The famous evangelist died on Wednesday at the age of 99.
Perhaps Jesus did not want them to tell others about him because he wanted them to be more than information sharers--he wanted
While I love going to the movies, I find myself even more interested in hearing people share their stories of where they have found heaven in this life -- especially in the midst of powerful struggles. Increasingly, I'm even feeling comfortable sharing my own. How about you?
Dear Christians, do know that just because you think you're right doesn't mean that everyone else is wrong. Though I no longer consider myself a Christian, I'm still keeping a space for God in my heart. I didn't lose my religion. Instead, I'm creating my own.
The new statement is not a call to abolish the death penalty altogether but it flags both social and theological concerns and affirms the growing movement of evangelicals who are against the death penalty.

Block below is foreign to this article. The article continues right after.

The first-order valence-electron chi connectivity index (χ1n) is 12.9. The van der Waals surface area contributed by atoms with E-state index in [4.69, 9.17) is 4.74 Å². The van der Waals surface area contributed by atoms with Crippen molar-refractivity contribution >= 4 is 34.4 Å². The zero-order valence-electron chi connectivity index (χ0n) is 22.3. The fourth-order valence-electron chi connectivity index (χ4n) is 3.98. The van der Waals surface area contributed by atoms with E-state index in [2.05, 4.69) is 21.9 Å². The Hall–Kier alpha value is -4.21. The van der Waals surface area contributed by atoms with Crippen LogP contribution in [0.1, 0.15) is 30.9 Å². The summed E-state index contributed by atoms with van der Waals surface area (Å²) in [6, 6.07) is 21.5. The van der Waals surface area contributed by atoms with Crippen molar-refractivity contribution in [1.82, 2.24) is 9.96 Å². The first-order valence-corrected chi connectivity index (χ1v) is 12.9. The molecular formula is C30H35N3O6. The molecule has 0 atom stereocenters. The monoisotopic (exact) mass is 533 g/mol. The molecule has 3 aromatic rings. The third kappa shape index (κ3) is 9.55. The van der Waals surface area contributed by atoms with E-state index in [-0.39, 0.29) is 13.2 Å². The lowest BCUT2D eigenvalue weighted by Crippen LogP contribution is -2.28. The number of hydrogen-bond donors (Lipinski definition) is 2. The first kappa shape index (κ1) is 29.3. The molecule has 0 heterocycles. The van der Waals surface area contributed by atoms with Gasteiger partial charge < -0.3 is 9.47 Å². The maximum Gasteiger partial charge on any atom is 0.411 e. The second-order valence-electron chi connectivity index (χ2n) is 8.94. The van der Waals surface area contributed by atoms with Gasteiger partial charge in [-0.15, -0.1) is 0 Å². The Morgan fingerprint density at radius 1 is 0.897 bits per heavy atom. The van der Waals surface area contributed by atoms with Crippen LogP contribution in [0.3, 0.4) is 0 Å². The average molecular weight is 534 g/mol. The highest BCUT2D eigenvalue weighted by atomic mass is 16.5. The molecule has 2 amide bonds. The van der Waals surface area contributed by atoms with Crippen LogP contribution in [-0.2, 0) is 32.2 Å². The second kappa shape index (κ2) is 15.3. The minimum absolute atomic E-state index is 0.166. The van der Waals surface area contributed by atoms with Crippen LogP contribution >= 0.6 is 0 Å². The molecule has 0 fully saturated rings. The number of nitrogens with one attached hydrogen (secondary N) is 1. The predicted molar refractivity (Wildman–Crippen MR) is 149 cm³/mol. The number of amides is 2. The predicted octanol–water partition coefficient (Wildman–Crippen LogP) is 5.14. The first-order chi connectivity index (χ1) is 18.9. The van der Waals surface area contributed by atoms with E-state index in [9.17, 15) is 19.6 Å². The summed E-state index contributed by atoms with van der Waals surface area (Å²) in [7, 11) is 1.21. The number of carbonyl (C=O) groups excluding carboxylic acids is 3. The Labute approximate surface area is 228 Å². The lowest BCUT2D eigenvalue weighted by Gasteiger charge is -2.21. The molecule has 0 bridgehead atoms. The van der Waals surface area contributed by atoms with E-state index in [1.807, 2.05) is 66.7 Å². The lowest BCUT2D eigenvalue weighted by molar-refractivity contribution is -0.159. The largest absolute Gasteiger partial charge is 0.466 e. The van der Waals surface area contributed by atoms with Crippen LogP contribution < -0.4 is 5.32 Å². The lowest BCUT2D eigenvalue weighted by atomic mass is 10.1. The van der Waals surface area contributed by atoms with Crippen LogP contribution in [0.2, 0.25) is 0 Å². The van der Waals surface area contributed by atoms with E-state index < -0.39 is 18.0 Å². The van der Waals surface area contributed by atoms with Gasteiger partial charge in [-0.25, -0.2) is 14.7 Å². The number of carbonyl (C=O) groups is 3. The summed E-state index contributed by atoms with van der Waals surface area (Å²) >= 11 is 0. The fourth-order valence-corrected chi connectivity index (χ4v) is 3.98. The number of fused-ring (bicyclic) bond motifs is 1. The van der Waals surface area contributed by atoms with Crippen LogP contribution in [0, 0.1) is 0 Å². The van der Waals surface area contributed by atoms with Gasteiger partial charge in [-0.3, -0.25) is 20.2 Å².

Is it too much to expect Republican presidential candidates to speak about their faith in the same optimistic way -- or at least temper their scare claims with some sense of proportion? No, it's not. After all, they tell us over and over how seriously they take their Christianity.
Part of that comes from the scandals the media love to feed on like a carcass any time one emerges. But another is because we leave so many with a bitter taste in their mouths with our recruitment (read: evangelism) techniques.
The great tragedy in life today is we accept the wrong invitations in life and therefore we miss the banquet that has been prepared for us. We miss the eternal banquet that gives us life in Jesus Christ and we settle, we settle for the lesser things in this life, the things that are fleeting rather than the eternal.
When the young families arrive with their kids, let them teach you about what will keep their kids engaged.